Template and Top (front)

I looked at several real mandolins, and made a couple of decisions about the design: the shape of the mandolins would be closer to a guitar than to a lute, and the top and bottom would be parallel to each other.

Then I made a jig for forming the sides, which would also function as the template for marking the shape of the top on a piece of plywood. The jig consists of two thicknesses of heavy particle-board shelving. I cut two corners at 45 degrees so that I'd have correctly-angled surfaces onto which which clamps could bear. I cut a channel in the jig where the neck of the mandolin was to join the body, so I could also use the jig for asssembly. In use, the jig would stand on a sheet of glass formerly used as a glass shelf, to provide an absolutely flat surface to work from. The two strips running along the jig serve to hold it clear of the glass, so that it cannot get glued down by accident.

the jig, on end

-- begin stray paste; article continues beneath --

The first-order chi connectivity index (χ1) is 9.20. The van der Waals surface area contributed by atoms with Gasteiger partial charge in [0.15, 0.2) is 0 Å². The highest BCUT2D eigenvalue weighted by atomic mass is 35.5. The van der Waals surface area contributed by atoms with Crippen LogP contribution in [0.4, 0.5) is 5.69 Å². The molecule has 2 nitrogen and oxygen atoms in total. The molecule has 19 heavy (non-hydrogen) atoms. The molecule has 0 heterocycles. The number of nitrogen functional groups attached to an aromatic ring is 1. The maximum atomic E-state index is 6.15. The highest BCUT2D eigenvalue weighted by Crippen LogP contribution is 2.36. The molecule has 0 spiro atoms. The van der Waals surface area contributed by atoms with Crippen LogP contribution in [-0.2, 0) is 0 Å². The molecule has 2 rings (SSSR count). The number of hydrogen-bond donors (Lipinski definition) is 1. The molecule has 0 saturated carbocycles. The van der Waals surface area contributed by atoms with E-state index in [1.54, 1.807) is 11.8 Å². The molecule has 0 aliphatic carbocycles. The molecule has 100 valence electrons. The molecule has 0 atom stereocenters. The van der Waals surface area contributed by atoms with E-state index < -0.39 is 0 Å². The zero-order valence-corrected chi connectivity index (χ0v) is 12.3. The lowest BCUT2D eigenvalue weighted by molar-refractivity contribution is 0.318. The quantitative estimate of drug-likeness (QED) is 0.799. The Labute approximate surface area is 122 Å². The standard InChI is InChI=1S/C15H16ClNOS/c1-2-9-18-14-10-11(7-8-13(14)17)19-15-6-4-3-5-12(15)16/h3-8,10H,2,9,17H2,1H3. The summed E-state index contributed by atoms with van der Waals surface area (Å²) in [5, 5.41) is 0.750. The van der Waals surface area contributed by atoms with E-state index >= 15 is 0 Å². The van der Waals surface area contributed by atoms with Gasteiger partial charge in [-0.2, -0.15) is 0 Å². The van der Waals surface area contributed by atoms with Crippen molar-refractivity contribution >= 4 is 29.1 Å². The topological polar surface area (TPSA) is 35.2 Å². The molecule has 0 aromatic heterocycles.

Once I'd made the jig, I could move into production. But the jig turned out to be the bottleneck: I could make all 8 necks and pegheads etc. in batch mode, but each mandolin's top and bottom had to be created in sequence.

Before marking and cutting and assembling each top and bottom, I stained and lightly varnished the plywood, using water-based varnish.

If I hadn't done that, any drops of glue getting onto the surface would have soaked into the surface and prevented stain from having any effect - giving a lighter patch. Also, applying varnish reduced the splintering that the scroll saw made at the edge of the cut. For the same reason, I cut the tops slightly oversize and then, after assembly, sanded them to the correct size on a bench sander.